Then we drove the back roads through lava fields to the Viking Museum, containing a replica of a Viking ship Gunnar Marel Eggertsson built to remind the world that Leif Ericson and his exploring pals were actually from Iceland, although other nations often claim them. (Imagine that.) Eggertsson sailed his ship, the Islendingur, to New York City in 2000 to celebrate the 1000-year anniversary of Erickson’s discovery of North America.

We are getting used to trying to sleep while it is still light out. We have taped the drapes closed to keep out light leaks, as the sun is still bright at midnight.

Dancing as always,

Queen Joy

Loose Him and Let Him Go

An AP photo taken during Byrd's funeral, yesterday.I’m surprised at myself, that Senator Robert C. Byrd’s death has made such an impact on me. Usually I take a fairly cynical view of government, the people who choose it as a career and the sycophants who toady up to them. I’ve hardly been Byrd’s adoring fan, but a recent project allowed me to get a glimpse beyond the marble cage of national politics to where the real man lived.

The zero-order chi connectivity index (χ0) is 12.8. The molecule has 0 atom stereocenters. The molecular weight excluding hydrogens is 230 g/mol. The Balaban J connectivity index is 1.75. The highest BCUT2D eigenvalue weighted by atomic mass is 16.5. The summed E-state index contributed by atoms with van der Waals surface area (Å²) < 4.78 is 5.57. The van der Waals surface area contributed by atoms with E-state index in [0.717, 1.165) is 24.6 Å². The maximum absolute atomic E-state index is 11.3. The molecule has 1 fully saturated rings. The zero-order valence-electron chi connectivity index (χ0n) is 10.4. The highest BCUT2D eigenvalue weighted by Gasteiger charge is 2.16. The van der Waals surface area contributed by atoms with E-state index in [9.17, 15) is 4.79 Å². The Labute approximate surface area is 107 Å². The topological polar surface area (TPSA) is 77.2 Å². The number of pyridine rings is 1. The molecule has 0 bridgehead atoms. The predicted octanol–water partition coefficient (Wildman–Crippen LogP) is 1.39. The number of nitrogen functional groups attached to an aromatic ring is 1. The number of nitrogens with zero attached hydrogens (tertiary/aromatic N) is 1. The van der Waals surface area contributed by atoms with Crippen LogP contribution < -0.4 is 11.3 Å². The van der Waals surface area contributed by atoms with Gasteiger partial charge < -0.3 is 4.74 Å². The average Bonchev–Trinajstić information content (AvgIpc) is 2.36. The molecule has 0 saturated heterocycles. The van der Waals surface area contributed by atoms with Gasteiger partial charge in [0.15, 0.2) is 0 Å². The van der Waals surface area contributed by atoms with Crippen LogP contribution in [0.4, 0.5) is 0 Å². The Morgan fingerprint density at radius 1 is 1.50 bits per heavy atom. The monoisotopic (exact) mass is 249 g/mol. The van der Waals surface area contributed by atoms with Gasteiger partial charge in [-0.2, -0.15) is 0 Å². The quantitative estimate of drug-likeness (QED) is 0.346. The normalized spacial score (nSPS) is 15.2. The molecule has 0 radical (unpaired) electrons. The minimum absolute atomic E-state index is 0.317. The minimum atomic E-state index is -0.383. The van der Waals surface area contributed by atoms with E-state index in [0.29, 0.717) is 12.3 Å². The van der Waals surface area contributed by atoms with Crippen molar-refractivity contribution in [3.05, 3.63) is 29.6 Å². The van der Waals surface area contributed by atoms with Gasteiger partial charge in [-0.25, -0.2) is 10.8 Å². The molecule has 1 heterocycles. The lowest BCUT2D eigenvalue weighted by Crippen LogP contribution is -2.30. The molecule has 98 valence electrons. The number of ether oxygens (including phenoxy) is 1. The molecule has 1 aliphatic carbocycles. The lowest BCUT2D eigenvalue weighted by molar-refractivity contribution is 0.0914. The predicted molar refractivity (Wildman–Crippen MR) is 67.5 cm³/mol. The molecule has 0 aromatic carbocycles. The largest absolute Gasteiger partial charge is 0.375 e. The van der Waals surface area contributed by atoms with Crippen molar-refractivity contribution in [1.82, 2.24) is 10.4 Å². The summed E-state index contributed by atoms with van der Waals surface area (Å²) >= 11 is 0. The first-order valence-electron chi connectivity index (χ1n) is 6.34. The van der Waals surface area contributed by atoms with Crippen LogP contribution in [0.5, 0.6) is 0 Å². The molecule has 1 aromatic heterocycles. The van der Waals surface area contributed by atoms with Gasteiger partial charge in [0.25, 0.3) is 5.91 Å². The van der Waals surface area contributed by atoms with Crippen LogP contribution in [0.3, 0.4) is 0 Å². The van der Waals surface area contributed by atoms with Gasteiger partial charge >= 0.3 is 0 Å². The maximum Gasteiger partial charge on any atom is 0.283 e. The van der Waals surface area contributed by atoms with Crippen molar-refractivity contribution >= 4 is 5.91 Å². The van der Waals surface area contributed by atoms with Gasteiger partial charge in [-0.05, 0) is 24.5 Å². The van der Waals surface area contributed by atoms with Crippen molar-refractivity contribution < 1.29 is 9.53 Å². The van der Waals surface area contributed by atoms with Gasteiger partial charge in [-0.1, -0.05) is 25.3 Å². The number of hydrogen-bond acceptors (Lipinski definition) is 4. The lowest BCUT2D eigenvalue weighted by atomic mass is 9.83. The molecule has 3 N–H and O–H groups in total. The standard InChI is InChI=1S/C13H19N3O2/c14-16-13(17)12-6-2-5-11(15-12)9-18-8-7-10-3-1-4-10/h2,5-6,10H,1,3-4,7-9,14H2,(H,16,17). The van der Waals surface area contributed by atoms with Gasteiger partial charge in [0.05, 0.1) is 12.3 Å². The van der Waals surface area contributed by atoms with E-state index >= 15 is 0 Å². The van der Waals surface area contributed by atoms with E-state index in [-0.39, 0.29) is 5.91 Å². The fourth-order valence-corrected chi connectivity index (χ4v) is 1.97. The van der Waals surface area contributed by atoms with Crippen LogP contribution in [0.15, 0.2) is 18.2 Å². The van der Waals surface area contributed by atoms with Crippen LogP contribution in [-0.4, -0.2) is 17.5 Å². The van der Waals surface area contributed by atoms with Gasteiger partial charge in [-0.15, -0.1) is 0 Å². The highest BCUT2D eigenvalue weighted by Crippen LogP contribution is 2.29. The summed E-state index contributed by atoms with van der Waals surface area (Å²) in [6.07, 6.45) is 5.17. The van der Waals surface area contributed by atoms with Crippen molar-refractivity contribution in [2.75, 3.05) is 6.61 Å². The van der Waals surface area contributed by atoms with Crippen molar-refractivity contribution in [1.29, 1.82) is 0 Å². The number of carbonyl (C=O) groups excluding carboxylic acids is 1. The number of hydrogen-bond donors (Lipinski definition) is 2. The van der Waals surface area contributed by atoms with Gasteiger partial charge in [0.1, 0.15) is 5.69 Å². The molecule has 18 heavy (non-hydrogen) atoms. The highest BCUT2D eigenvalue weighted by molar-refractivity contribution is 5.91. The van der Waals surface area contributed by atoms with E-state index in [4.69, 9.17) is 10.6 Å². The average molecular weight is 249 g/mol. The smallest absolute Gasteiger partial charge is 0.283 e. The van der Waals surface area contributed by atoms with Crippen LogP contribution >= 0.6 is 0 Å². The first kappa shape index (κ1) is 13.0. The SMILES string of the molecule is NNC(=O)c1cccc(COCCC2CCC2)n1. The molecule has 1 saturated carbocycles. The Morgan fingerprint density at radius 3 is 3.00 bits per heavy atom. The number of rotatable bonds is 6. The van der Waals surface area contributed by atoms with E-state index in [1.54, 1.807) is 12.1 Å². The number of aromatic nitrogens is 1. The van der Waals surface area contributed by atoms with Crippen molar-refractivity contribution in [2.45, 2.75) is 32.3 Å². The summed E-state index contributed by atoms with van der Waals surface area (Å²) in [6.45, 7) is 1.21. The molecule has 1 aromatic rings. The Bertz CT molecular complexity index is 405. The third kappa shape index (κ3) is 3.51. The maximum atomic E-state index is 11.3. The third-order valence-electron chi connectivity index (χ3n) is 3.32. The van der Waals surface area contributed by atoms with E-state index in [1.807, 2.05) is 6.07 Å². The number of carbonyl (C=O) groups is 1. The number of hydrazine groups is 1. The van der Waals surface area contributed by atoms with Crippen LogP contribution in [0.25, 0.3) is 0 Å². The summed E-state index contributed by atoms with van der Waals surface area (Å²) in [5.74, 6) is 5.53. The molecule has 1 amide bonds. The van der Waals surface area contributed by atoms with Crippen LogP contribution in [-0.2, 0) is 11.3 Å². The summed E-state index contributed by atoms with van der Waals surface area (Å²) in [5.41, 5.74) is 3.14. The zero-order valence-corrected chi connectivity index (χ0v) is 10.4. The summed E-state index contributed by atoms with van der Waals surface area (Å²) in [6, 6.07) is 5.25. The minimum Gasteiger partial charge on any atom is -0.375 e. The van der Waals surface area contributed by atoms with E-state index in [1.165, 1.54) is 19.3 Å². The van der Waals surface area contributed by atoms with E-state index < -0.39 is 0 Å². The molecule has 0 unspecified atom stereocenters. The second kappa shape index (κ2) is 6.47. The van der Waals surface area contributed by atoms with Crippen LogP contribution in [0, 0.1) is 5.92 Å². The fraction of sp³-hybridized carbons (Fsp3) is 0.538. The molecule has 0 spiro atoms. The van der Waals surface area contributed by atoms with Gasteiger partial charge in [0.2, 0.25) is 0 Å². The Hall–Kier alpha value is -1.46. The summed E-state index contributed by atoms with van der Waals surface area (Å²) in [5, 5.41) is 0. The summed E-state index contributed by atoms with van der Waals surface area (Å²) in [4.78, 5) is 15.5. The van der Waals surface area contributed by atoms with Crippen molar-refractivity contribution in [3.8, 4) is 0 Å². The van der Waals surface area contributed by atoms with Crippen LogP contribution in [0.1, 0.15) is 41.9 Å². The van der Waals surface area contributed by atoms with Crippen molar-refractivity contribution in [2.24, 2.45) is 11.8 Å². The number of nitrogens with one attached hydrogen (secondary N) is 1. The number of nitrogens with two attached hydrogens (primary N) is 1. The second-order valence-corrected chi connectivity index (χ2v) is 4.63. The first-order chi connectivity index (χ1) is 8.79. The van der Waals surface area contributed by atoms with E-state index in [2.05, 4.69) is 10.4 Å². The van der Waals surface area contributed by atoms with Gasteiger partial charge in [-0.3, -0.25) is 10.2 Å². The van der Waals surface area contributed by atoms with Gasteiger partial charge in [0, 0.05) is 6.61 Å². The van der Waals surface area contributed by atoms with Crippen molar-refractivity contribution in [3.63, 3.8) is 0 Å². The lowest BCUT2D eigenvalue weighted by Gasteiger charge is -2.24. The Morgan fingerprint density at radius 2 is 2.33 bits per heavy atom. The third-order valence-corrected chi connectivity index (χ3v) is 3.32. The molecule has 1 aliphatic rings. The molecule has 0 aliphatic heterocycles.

I felt compelled to make the six-hour trip to Washington DC for Byrd’s funeral. I kicked the idea around, knew it was crazy to go, that I had my own business to attend to. Then on Monday at 2 p.m., I decided on the spur of the moment that I must.  My husband and I jumped in the car and off to DC we went.